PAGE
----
A back seat for 2-seat owners
Motorists driving small vehicles feel they’re getting passed over.
Motorists who like to drive in a more compact fashion — sports cars, small pickups and Smart cars — are about to get the squeeze.
Starting Jan. 1, high-occupancy vehicle express lanes on Interstate 25 and the Boulder Turnpike will be free for cars with three or more occupants only, forcing owners of two-seater vehicles to pay up if they still want to travel in the carpool lane.
For Don Gordon, former vice president of the Z Car Club of Colorado, bumping up the minimum number of passengers in a car from two to three to qualify for free use of carpool lanes — a concept known as HOV 3 — without carving out an exemption for vehicles that aren’t built to hold more than two people is frustrating.
“I feel like I’m being discriminated against,” the Aurora resident said.
It’s especially vexing due to the fact that motorcycles will continue to be allowed to use the HOV express lanes without having to cough up a penny for the privilege, Gordon said.
“I would think there are more people driving two-seaters than are riding motorcycles,” said Gordon, who likes to take his Nissan 350Z out for a spin from time to time. “This is silly — somebody must not have thought this through.”
But the Colorado Department of Transportation said the state’s new HOV 3 policy was thoroughly vetted before being put into place. Amy Ford, an agency spokeswoman, said tolled HOV 3 lanes were adopted by the CDOT’s Transportation Commission nearly four years ago — to start operation in 2017 — primarily as a way of ensuring reliable travel speeds on Colorado’s increasingly crowded and underfunded highways.
CDOT teamed up with private consortium Plenary Roads Denver to build, operate and collect tolls on the managed lanes in the metro area. Without that public-private partnership, CDOT wouldn’t have had the money to add capacity to U.S. 36 and I-25 for years, Ford said. The trade-off was moving from the twooccupant HOV system now in place to an HOV 3 system encompassing all vehicles except motorcycles, which are protected by federal law from having to pay to use carpool lanes.
“A lot of the financial modeling (for the expansion projects) was predicated on going with HOV 3,” she said.
Ford acknowledged that owners of dual-seat vehicles, including Miatas, Smart cars, small-cab pickups and Corvettes, will be “impacted” by the new policy but noted they still ultimately retain the choice of how to travel.
“The carpool eligibility is a particular use of the lane, but it doesn’t preclude you from being able to use it — it just precludes you from being able to use it for free,” she said. “HOV is not about filling a vehicle, it’s about moving people in an HOV capacity.”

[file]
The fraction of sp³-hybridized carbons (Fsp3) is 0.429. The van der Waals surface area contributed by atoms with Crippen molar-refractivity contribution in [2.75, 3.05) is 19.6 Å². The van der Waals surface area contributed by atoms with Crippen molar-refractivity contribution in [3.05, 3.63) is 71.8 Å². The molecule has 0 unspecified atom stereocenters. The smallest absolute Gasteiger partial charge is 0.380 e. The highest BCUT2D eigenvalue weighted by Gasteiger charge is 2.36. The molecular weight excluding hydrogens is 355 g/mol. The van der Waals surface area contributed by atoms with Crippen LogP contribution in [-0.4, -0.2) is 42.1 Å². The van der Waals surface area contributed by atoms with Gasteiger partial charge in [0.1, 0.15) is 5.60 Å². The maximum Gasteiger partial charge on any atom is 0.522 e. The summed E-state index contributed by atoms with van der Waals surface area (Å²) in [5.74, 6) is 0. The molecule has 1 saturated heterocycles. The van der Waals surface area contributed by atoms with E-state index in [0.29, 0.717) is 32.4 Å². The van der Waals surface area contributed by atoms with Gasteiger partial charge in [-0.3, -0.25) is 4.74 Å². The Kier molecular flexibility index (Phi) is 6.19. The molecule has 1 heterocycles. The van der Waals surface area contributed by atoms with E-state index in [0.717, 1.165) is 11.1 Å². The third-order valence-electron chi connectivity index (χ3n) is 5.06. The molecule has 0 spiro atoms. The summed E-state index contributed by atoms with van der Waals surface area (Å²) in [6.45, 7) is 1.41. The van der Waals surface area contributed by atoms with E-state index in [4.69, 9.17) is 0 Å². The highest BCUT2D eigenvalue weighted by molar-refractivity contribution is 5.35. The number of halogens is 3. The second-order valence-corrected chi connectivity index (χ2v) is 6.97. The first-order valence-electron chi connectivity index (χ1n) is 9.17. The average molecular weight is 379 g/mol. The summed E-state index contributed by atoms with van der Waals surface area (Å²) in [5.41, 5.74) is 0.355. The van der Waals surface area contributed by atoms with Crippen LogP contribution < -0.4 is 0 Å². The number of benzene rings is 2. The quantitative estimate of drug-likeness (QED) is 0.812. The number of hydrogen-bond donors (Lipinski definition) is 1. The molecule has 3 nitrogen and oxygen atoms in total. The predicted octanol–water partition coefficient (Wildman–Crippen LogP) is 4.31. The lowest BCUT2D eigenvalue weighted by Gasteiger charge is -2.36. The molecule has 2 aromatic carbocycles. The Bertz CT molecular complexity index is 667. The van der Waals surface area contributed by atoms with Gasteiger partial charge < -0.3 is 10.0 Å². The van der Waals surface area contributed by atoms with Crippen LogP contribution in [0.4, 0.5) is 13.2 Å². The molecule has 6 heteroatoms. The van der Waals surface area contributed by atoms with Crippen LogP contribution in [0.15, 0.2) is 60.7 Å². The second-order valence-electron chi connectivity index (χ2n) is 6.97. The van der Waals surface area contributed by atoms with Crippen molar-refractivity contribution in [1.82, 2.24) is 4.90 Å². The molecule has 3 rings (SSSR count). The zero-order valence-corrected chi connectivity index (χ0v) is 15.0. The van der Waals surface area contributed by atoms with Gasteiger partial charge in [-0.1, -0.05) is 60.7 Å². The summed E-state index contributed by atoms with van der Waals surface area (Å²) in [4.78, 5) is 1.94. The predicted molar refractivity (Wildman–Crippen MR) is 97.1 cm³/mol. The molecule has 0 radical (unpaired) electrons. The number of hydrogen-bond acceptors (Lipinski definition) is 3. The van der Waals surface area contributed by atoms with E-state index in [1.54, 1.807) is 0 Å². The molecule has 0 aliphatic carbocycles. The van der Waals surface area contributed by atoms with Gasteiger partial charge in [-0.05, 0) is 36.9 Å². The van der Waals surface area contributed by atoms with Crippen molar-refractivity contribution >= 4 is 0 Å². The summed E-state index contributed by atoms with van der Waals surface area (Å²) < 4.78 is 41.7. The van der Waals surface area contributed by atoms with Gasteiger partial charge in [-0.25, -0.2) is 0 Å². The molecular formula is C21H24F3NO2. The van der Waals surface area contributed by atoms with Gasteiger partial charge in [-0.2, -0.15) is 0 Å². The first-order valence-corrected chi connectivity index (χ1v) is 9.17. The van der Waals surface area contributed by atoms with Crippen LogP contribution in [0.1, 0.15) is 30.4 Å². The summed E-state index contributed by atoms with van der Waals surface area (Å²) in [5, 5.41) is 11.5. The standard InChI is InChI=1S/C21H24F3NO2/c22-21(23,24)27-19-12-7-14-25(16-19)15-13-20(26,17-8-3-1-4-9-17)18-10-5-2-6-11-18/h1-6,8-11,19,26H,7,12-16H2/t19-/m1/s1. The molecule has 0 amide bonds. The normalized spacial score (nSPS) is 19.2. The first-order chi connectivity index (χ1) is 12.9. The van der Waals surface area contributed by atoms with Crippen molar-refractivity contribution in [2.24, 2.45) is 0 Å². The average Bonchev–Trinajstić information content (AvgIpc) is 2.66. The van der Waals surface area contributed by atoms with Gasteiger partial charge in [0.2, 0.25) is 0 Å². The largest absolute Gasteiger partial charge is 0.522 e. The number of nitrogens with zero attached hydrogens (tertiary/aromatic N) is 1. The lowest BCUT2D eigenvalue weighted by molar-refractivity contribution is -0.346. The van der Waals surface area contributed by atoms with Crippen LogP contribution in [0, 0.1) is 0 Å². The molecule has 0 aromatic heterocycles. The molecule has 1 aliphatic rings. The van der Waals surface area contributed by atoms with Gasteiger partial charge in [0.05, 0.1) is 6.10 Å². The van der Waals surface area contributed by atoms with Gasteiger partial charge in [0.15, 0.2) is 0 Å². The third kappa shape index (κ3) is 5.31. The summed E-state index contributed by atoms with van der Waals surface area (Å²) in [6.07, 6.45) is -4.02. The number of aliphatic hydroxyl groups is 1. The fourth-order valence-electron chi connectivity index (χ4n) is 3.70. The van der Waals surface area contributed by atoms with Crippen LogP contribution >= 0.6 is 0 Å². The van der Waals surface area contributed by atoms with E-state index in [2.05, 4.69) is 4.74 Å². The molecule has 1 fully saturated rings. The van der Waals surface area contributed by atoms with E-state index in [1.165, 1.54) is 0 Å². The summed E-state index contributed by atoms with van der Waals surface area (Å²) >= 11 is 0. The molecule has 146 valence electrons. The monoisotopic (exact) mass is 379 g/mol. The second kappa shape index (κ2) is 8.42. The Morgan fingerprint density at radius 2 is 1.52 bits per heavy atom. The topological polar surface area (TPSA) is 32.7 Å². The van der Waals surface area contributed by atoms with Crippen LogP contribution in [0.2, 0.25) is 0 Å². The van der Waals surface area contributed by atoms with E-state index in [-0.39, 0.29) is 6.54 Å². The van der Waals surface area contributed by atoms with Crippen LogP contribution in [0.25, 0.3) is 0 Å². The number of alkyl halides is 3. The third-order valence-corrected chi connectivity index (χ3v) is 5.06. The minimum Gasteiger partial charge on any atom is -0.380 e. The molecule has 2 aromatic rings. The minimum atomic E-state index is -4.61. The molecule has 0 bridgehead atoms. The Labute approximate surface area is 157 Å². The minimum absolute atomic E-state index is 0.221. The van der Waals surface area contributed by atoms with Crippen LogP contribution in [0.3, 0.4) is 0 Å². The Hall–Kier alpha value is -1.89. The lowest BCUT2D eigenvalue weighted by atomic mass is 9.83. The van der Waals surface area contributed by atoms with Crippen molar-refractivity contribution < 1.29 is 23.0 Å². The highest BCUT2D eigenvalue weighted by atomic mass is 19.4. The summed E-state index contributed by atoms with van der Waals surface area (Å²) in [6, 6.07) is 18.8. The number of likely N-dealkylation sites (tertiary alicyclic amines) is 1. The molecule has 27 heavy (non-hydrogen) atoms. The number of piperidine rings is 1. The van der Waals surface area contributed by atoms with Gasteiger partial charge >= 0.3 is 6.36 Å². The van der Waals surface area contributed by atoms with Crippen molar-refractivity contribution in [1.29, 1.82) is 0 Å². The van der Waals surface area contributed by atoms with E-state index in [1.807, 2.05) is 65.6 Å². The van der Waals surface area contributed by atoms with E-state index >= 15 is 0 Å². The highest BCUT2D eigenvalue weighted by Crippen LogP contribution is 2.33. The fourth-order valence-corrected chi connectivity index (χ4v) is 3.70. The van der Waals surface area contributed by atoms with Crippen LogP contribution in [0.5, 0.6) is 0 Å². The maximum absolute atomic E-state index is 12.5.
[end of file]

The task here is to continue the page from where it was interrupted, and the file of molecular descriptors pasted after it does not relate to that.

Colorado is not the only state to tell two-seat vehicle owners to go pound sand. Virginia also makes such cozy car drivers pay to use its HOV 3 lanes.
“We have to increase throughput of people, not vehicles,” said Tamara Rollison, a spokeswoman for the Virginia Department of Transportation. “Now when we make transportation improvements in northern Virginia, it’s about moving more people with fewer vehicles. We simply don’t have enough pavement for single vehicles.”
But on the other side of the country, California does make an exception for two-seat cars, though only in the Bay Area. According to the Caltrans website, “originally factory designed vehicles with a maximum two-seat occupancy may access the HOV(3+) lanes as long as there are two occupants in the vehicles.”
The California legislature in 1995 granted an exception to two-seater vehicles to cross the Bay Area’s toll bridges in the HOV 3 lane at a reduced charge or toll-free and, for simplicity’s sake, extended that privilege to the rest of the toll road system in and around San Francisco, according to Caltrans spokeswoman Angela DaPrato. Since the only toll bridges in California are in the Bay Area, DaPrato said that is the only place in the state where the exemption is made.
That’s the way Brian Baumbach, a Douglas County resident and a member of the Peak to Peak Miata Club, thinks it should be in Colorado.
He was driving his 2001 crystal-blue Mazda Miata with his wife on I-25 recently when he saw the overhead signs warning of the switch to HOV 3 on the first of the year. His first thought was that by including two-seat vehicles into the paying class of vehicles in the HOV lane, Plenary Roads was simply looking for new ways to “increase their profits.”
“It seems a bit unfair,” he said. “If your vehicle is full, it should be allowed to travel in the HOV lane for free.”
Some state lawmakers have sympathy for the conundrum faced by Colorado’s class of dual-seat drivers. Rep. Jonathan Singer, D-Longmont, attempted to run a bill earlier this year that would have delayed the implementation of HOV 3, but the effort didn’t make it out of committee.
“I think it’s unfair,” he said. “They are getting the short end of the stick. We should be encouraging carpooling not discouraging it.”
Singer said the need for HOV 3 is a symptom of the state’s lackluster transportation funding situation, which in large part depends on a gasoline tax that hasn’t been raised in more than two decades. More fuel-efficient vehicles haven’t helped in keeping revenues steady, prompting CDOT last month to announce a pilot program that would assess the feasibility of charging drivers by the mile for use of the state’s roads.
In the meantime, twoseat drivers such as Nate Derman said it all comes down to whether getting as many people as legally possible into a vehicle — even if that number is two — is a behavior that should be rewarded or not.
“My car is full. I shouldn’t have to pay,” Derman said. “On Jan. 1, you’re going to see a lot of two-seaters with a doll in the back.”